Dengue Fever Infects Canada

When lead singer Chhom Nimol's glossy lips gave way to powerful lyrics in Khmer and that strong, seductive voice I was immediately transported to another place in time. I was back in Phnom Penh. Dengue Fever's sound and songs are so distinct, powerful and stir so many memories for me, I almost break into a sweat. It's as if I've been bitten by a mosquito and infected with some form of musical virus.

Rarely in my experience has a band performed above and beyond my expectations especially when it comes to a live concert. Dengue Fever out-performed themselves on all counts at their recent show at Vancouver's Biltmore Cabaret. This was the group's one Canadian stop on their "Cannibal Courtship" tour. They performed classic hits such as "Mr. Orange" and "1000 Tears of a Tarantula" in addition to tracks from the new album. Starting in LA, the band quickly moved up the West Coast stopping in Vancouver for a one night only performance. They are now traveling south to San Diego before heading eastwards where the tour will eventually culminate in the UK.

The trumpet sang and I thought I had heard a flute but wasn't sure. I swung to my left and was pleasantly surprised to confirm what my ears had been trying to tell me. David Ralicke was actually playing a flute and rocking it as I never imagined that was even possible? I flashed back and recalled the first time I heard this sixties rock inspired music. It was playing on cassette in a Land Rover outside Phnom Penh. I was on my way to a photo job with my head hanging out of the window for some natural AC, still mindful of the sun burn I'd quickly receive. I asked my friend driving what this music was? I had never heard anything like it but it seemed oddly familiar. I was hooked right away and would soon be introduced to more Khmer music from that era as sung by Sinn Sisamouth, Ros Sreysothea and Pan Ron among several others.

Dengue Fever's music is created in a spirit tied greatly to the past but forever driving forward and pushing limits as true artists endeavor to do. A number of songs from the sixties are also covered by the band and are a soothing and nostalgic reminder of times long since past. The band's songs and lyrics deliver me to places around the Cambodian capital and countryside where I had lived, worked and even sang my first Karaoke tunes. I imagine Phnom Penh a decade earlier where only a few streets were paved, things were rougher, grittier and somehow more romantic accentuated by colonial architecture and coconut palms swaying in the breeze from the Tonle Basaac.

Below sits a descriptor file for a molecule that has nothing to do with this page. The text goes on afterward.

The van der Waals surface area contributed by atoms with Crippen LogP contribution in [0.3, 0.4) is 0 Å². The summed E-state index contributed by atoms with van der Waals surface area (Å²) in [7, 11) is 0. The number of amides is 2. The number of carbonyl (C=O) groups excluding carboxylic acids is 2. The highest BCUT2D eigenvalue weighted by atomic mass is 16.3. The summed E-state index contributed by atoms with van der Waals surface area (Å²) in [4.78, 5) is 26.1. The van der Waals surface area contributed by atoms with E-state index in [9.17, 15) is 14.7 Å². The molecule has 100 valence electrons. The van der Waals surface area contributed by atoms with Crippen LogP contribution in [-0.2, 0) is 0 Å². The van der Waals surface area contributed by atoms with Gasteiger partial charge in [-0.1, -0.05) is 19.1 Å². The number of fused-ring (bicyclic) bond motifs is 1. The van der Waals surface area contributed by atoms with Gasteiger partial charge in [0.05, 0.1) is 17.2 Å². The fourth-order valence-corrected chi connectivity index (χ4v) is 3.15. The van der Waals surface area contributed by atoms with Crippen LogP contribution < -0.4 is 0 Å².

A large group of local Khmer were on hand to enjoy the Vancouver performance. Several of the young and even older guys were dancing and cheering in the front row. After being stirred into a furor by Chhom's vocals and sequins they were more than a little keen to get up on stage with her for the finale and even managed to bust out some traditional Khmer dance moves. It was wonderful to see and really brought the performance full-circle for me. I couldn't think of a better way to end the show.

Cannibal Courtship - Favourite Track - "Uku"

Band Members: Vocals - Chhom Nimol, Guitar - Zac Holtzman, Farfisa Organ - Ethan Holtzman, Bass - Senon Williams, Drummer - Paul Smith, Brass - David Ralicke